1. I think it's important to share the down times as well as the good. We don't need to dwell or complain too long, but knowing that we are not alone is essential. Best of luck with your training and race, Todd. See you Saturday?
  2. Amanda Haselden says: Reply
    I love this so much, and needed it right now. Perfectionism is something I always struggle with, and I have a hard time wrapping my brain around giving up on things that could potentially end up becoming train wrecks if I don't let them go and move on. I definitely look up to you and what you do in running, and while I know it sucks sometimes to feel this way, it's encouraging to know that even those we think so highly of struggle with the same things us "mortals" do. Thank you for being so open and honest. Whether you realize it or not, it is a HUGE encouragement for us to look past those "failures" and know that we can STILL be on the path to success, despite them. Thank you, Claire!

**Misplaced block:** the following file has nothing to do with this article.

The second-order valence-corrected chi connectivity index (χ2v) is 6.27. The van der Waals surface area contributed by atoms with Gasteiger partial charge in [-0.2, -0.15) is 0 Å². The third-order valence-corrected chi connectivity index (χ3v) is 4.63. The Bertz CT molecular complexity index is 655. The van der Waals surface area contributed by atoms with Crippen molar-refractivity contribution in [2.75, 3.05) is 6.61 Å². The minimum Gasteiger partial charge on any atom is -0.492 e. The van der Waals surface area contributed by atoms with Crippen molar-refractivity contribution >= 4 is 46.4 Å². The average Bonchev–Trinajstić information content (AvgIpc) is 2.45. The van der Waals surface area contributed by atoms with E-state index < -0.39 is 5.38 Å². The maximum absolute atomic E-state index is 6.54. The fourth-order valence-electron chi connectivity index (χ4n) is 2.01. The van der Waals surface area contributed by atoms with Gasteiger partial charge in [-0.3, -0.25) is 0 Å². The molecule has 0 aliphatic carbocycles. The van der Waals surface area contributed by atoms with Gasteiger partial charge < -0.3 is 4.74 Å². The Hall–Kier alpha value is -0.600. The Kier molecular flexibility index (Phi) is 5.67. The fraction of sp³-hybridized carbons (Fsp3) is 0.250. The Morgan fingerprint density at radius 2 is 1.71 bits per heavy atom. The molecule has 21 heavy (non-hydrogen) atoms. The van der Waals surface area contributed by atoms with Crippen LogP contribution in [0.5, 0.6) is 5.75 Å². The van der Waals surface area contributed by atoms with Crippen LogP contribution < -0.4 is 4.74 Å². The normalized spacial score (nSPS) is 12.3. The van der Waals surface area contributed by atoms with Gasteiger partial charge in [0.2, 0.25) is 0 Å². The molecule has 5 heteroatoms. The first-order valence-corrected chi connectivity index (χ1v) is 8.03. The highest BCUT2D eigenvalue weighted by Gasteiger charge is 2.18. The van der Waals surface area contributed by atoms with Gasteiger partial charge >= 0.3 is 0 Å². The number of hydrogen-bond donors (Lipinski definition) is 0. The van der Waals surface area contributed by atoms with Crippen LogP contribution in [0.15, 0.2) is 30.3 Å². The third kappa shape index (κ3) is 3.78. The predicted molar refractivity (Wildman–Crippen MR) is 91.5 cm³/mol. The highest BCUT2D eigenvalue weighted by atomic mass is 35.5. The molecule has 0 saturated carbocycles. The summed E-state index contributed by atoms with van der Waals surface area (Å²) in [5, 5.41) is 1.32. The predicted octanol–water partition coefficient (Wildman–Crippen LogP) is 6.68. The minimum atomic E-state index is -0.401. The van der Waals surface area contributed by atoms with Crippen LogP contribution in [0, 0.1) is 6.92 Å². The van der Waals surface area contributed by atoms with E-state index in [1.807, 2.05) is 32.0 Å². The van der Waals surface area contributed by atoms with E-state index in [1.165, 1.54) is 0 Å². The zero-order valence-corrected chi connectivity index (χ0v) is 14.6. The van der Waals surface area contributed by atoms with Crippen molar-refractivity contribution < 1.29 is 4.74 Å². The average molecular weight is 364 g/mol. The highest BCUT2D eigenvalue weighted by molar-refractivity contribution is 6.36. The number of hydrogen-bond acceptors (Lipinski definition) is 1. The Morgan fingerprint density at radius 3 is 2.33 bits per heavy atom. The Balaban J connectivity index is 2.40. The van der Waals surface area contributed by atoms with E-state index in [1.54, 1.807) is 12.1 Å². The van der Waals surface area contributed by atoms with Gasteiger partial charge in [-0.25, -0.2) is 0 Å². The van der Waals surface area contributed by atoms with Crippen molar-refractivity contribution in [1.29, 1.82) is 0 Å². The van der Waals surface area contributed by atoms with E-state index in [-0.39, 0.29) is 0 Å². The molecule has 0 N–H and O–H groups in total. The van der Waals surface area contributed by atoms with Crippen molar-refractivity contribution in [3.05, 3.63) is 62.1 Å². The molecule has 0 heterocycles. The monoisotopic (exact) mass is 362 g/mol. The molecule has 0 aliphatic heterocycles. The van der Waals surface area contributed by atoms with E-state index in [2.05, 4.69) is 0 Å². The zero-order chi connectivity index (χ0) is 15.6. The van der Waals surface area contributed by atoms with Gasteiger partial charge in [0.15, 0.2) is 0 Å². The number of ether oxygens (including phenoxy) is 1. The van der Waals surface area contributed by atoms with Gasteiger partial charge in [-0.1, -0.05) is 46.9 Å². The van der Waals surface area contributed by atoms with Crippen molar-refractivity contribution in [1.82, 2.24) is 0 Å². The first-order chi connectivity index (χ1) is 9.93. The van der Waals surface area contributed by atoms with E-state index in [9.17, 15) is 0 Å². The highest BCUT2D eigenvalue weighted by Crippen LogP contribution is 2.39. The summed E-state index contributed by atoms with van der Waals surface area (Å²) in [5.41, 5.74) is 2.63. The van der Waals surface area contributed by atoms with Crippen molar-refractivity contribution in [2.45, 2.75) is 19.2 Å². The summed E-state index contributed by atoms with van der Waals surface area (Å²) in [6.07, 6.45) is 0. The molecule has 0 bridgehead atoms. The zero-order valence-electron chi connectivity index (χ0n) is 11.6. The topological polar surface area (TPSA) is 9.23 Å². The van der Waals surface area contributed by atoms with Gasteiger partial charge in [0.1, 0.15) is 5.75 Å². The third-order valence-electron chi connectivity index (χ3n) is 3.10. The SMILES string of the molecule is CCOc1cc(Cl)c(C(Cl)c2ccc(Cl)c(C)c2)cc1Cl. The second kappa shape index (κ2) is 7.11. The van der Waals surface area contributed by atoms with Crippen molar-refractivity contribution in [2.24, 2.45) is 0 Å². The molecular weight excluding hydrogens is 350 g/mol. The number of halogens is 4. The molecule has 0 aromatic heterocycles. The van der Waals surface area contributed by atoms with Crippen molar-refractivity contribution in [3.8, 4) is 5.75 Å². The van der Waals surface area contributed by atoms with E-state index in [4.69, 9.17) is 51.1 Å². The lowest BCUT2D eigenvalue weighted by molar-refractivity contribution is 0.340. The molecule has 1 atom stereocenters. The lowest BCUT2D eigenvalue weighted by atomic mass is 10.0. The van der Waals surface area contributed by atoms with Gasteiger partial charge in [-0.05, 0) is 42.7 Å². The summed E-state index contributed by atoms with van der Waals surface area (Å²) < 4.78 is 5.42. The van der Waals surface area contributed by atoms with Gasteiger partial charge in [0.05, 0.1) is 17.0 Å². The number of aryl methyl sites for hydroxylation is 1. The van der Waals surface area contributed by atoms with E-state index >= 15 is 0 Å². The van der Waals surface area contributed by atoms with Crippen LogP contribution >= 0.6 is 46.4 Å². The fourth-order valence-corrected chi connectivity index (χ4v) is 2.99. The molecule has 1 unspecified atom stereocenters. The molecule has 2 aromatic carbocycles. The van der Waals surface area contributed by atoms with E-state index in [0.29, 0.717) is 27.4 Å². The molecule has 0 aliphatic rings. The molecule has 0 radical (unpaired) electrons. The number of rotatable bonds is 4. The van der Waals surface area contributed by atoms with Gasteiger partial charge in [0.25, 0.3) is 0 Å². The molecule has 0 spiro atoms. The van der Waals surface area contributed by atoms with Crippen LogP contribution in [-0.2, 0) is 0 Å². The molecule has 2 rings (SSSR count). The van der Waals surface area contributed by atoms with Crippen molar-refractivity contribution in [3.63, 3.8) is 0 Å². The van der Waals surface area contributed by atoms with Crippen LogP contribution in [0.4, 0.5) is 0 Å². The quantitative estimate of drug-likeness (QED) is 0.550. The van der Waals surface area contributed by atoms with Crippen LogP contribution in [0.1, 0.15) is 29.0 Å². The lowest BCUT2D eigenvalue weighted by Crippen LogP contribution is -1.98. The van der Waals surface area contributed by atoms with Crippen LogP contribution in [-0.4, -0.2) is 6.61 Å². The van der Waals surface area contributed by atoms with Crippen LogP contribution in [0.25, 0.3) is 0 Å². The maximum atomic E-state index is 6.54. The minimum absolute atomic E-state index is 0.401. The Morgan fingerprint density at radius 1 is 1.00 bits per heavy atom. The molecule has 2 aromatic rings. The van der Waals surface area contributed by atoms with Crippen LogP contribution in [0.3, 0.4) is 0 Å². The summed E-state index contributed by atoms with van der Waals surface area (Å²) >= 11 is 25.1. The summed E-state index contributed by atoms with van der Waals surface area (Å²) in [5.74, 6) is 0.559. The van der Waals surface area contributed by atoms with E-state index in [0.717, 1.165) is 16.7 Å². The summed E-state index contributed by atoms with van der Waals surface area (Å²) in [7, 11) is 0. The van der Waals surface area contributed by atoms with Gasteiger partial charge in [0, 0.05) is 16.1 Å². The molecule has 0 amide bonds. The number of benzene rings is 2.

1. I am certainly very mortal! I knew I wanted to share this story, but I felt it better to wait until I was on the other side of it instead of during. Perfection is always an illusion and "good enough" is usually just that! You are definitely on the right path, Amanda!
  3. So proud of you (if you can say that of your coach :)) and greatly encouraging. After streaks of great training I am so aware that rough patches WILL come. For this I will definitely keep your post in mind! Again -congrats AND I hope your love of running will arise to 100% (again) which I am sure it will once the marathon is somewhat away.
    1. Thank you, Steffen. The love of running is still very deep and strong, but I need a little absence to make my heart grow fonder!
  4. This is my story...except for the successful race part.